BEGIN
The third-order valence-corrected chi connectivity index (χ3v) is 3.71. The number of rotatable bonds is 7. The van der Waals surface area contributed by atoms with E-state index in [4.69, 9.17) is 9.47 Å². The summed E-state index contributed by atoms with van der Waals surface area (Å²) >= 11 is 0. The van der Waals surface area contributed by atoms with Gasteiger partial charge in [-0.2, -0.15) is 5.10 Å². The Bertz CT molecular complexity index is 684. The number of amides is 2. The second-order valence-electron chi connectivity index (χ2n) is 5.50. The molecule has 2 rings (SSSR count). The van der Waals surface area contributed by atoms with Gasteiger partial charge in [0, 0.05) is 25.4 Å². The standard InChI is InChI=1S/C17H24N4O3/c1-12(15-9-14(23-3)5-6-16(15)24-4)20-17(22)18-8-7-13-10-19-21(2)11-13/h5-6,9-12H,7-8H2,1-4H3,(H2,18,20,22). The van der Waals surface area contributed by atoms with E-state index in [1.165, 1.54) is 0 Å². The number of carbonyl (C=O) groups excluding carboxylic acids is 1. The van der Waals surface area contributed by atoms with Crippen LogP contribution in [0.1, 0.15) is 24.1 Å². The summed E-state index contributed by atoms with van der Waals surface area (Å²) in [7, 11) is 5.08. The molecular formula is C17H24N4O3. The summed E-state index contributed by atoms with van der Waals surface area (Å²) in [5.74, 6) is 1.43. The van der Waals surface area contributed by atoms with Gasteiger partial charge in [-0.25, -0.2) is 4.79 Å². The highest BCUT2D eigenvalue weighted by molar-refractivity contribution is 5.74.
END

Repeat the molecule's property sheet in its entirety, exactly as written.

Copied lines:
The third-order valence-corrected chi connectivity index (χ3v) is 3.71. The number of rotatable bonds is 7. The van der Waals surface area contributed by atoms with E-state index in [4.69, 9.17) is 9.47 Å². The summed E-state index contributed by atoms with van der Waals surface area (Å²) >= 11 is 0. The van der Waals surface area contributed by atoms with Gasteiger partial charge in [-0.2, -0.15) is 5.10 Å². The Bertz CT molecular complexity index is 684. The number of amides is 2. The second-order valence-electron chi connectivity index (χ2n) is 5.50. The molecule has 2 rings (SSSR count). The van der Waals surface area contributed by atoms with Gasteiger partial charge in [0, 0.05) is 25.4 Å². The standard InChI is InChI=1S/C17H24N4O3/c1-12(15-9-14(23-3)5-6-16(15)24-4)20-17(22)18-8-7-13-10-19-21(2)11-13/h5-6,9-12H,7-8H2,1-4H3,(H2,18,20,22). The van der Waals surface area contributed by atoms with E-state index in [1.165, 1.54) is 0 Å². The number of carbonyl (C=O) groups excluding carboxylic acids is 1. The van der Waals surface area contributed by atoms with Crippen LogP contribution in [0.1, 0.15) is 24.1 Å². The summed E-state index contributed by atoms with van der Waals surface area (Å²) in [7, 11) is 5.08. The molecular formula is C17H24N4O3. The summed E-state index contributed by atoms with van der Waals surface area (Å²) in [5.74, 6) is 1.43. The van der Waals surface area contributed by atoms with Gasteiger partial charge in [-0.25, -0.2) is 4.79 Å². The highest BCUT2D eigenvalue weighted by molar-refractivity contribution is 5.74.